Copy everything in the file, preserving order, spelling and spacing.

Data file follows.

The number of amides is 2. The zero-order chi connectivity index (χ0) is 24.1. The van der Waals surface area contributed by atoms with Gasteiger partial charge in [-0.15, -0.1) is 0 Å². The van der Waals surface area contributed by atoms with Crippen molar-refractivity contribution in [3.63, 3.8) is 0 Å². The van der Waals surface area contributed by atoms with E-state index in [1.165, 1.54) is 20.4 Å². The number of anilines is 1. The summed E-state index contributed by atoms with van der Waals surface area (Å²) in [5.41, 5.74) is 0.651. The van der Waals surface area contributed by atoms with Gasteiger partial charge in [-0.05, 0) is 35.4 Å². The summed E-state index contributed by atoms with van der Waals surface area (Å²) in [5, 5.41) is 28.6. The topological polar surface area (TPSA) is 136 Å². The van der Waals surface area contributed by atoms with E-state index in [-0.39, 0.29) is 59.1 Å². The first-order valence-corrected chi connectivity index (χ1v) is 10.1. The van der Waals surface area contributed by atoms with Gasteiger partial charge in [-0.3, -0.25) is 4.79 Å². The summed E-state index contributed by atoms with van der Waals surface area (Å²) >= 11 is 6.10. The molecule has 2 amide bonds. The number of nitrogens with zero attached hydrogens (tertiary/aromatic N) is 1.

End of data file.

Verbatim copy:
The number of amides is 2. The zero-order chi connectivity index (χ0) is 24.1. The van der Waals surface area contributed by atoms with Gasteiger partial charge in [-0.15, -0.1) is 0 Å². The van der Waals surface area contributed by atoms with Crippen molar-refractivity contribution in [3.63, 3.8) is 0 Å². The van der Waals surface area contributed by atoms with E-state index in [1.165, 1.54) is 20.4 Å². The number of anilines is 1. The summed E-state index contributed by atoms with van der Waals surface area (Å²) in [5.41, 5.74) is 0.651. The van der Waals surface area contributed by atoms with Gasteiger partial charge in [-0.05, 0) is 35.4 Å². The summed E-state index contributed by atoms with van der Waals surface area (Å²) in [5, 5.41) is 28.6. The topological polar surface area (TPSA) is 136 Å². The van der Waals surface area contributed by atoms with E-state index in [-0.39, 0.29) is 59.1 Å². The first-order valence-corrected chi connectivity index (χ1v) is 10.1. The van der Waals surface area contributed by atoms with Gasteiger partial charge in [-0.3, -0.25) is 4.79 Å². The summed E-state index contributed by atoms with van der Waals surface area (Å²) >= 11 is 6.10. The molecule has 2 amide bonds. The number of nitrogens with zero attached hydrogens (tertiary/aromatic N) is 1.